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Jane Speller writes:

With generous support from the American Institute of Physics, work has started on cataloguing the papers of the Czech-born astronomer, Zdeněk Kopal (1914-1993).


Zdeněk Kopal in front of an image of the moon, circa 1972, unknown photographer.

One of the largest archives of its kind for a modern British astronomer, it provides significant information about the development of the international astronomical community, particularly during the 1950s and 1960s, a period of ground-breaking research and unprecedented public interest in the ‘Space Race’.

Described in his time as ‘one of the world’s leading astronomers’ (S. Fred Singer, 1972), Kopal is little known today.  As the Chair of Astronomy at Manchester University (1951-81), Kopal’s research on the transfer of mass between separate stars in a binary system remains the key to understanding many modern observations of violently eruptive behaviour in the stellar system.  In the mid-1950s, Kopal’s work mapping the surface of the moon paved the way for the Apollo 11 mission which landed the first humans, Neil Armstrong and Buzz Aldrin, on the moon in 1969.


Astronaut Buzz Aldrin, lunar module pilot, stands on the surface of the moon near the leg of the lunar module, Eagle, 20 July 1969. By NASA [Public domain], via Wikimedia Commons.

Kopal began his academic career at Prague, where he studied under the German astronomer Erwin Finlay-Freundlich (1885-1964), a working associate of Albert Einstein. Kopal subsequently moved to the USA where he taught at Harvard and the Massachusetts Institute of Technology during and after the Second World War.

At the University of Manchester, Kopal built up an international reputation for the department. In the mid-1950s he developed a great interest in lunar studies. He assembled a team to take over 100,000 photos of the moon’s surface, using the 2-foot diameter refracting telescope of L’Observatoire du Pic du Midi in the French Pyrenees. The telescope had a sufficiently long focal length of 60 feet to produce high quality images for lunar mapping.  Funded by the United States Air Force, the project gave considerable prestige and funds to the Manchester department.

Pic du Midi

The futuristic looking Pic du Midi Observatory, located at 2877 metres on top of the Pic du Midi de Bigorre mountain. By Serge Ottaviani [GFDL (http://www.gnu.org/copyleft/fdl.html) or CC BY-SA 3.0 (https://creativecommons.org/licenses/by-sa/3.0)], from Wikimedia Commons.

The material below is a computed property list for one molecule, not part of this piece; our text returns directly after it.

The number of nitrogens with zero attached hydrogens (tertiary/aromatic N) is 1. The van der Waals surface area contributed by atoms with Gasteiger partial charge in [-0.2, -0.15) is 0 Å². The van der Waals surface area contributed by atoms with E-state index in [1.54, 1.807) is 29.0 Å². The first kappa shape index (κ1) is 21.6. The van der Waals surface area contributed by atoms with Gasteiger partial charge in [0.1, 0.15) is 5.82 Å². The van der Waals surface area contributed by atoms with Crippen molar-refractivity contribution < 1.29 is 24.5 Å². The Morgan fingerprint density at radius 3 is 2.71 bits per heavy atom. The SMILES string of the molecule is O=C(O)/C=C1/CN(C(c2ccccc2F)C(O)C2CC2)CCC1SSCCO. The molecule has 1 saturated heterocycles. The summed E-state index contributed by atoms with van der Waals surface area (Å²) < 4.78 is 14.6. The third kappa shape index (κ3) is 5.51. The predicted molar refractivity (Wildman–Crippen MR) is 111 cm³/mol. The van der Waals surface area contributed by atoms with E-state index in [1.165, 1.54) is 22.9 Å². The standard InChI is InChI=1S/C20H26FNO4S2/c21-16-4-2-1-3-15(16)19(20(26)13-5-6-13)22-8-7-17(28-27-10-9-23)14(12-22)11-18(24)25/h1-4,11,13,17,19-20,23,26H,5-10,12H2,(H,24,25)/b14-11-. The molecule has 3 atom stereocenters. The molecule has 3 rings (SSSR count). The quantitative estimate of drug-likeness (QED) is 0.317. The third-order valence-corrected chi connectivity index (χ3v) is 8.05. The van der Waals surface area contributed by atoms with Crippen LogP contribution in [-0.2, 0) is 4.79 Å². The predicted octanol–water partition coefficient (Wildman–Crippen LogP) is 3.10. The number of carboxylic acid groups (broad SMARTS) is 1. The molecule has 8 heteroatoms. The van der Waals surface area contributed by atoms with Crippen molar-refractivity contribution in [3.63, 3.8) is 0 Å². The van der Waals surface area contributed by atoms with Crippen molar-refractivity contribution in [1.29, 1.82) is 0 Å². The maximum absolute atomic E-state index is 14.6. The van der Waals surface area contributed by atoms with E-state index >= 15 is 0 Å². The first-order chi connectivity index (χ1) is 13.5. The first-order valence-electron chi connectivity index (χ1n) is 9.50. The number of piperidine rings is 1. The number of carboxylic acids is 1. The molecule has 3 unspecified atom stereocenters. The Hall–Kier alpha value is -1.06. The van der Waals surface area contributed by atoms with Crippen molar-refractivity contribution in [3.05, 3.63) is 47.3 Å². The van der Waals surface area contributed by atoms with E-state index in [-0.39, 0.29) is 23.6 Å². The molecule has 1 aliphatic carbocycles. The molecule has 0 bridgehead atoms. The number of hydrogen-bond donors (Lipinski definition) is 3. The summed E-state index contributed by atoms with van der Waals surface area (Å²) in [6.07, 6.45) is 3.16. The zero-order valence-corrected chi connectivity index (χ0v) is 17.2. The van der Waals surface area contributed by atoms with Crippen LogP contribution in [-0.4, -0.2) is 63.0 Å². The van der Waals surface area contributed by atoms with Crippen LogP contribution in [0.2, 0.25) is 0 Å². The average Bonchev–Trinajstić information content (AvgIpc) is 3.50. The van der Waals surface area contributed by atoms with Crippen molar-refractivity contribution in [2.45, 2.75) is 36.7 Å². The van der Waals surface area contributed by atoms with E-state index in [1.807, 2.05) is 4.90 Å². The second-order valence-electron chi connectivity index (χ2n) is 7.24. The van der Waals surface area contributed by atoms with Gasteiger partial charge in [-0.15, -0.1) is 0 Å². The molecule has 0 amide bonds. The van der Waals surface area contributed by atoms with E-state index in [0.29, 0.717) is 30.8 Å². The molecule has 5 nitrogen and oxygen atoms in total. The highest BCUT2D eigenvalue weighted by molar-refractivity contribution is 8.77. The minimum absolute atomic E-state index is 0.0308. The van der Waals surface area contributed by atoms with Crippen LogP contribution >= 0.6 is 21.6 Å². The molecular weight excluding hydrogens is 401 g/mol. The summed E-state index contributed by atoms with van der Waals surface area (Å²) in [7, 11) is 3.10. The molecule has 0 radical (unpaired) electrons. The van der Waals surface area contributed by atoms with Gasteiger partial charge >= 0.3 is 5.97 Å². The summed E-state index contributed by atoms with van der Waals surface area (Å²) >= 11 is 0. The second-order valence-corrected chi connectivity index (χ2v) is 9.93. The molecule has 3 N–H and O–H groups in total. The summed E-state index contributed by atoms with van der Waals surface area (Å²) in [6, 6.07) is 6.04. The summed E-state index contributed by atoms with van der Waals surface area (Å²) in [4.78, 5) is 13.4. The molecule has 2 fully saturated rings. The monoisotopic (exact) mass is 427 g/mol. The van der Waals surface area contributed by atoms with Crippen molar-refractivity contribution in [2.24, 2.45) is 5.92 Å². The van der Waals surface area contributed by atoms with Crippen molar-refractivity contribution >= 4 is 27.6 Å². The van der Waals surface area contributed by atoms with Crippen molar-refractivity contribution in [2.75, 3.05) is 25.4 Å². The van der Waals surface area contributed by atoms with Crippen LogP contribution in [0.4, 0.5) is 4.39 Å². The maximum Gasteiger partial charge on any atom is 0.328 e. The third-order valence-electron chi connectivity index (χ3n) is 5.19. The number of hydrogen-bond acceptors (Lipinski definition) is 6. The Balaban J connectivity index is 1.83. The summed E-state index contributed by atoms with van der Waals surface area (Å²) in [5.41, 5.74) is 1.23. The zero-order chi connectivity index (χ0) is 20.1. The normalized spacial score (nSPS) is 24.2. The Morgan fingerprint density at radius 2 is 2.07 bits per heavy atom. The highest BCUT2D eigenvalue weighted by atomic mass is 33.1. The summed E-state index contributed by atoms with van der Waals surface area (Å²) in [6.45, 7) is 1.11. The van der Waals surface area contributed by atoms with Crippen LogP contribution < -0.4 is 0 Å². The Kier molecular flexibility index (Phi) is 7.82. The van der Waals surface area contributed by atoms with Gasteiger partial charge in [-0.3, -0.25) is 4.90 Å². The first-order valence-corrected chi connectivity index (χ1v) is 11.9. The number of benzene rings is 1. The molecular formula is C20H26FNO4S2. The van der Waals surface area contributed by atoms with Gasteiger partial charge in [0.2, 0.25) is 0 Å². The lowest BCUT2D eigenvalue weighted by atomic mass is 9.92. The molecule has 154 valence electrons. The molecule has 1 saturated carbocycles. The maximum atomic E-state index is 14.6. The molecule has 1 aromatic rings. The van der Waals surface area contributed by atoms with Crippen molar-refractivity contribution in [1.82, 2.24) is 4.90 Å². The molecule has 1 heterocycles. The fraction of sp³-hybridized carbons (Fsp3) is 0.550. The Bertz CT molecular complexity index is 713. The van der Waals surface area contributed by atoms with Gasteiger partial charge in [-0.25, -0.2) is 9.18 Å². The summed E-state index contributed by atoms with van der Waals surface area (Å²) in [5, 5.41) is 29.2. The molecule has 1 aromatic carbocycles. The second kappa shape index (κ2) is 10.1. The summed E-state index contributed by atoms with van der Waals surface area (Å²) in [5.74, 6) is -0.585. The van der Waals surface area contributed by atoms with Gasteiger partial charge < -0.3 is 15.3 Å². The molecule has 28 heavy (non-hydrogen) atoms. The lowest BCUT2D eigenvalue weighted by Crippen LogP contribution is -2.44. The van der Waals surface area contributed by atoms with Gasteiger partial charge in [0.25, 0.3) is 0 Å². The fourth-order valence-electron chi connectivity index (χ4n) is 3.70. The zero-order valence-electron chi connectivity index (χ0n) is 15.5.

Described by colleagues as likeable, friendly and eccentric, Kopal made many other contributions to astrophysics: he established a lively school of disciples in Manchester where he taught students from all over the world.  In 1962, he became the founder and first editor of Icarus, a scientific journal dedicated to the field of planetary science, and in 1966, while on leave from Manchester, Kopal acted as consultant to Moon-exploring programs of the National Aeronautics and Space Administration. In 1968, he founded an independent journal, Astrophysics and Space Science, challenging the monopoly of more established publications such as the Astrophysical Journal. Later he founded the Moon journal, now expanded into Earth, Moon and Planets.

The Kopal Papers, along with the papers of scientists John Dalton and James Joule, the National Archive for the History of Computing, and the archives of physicist and radio astronomer Sir Bernard Lovell and the Jodrell Bank Radio-Telescope Observatory, constitute a major research resource for the history of science and technology. Cataloguing the archive at this time coincides with growing academic and public interest in the history of the ‘Space Race’ as we approach significant anniversaries of the era’s achievements, for example the 50th anniversary of the Apollo 11 landing on 20 July 2019. The Zdeněk Kopal collection will be used to support the Library’s public engagement programme around this important anniversary.

Forthcoming blogs in this series will look at Kopal’s fascinating work in more detail.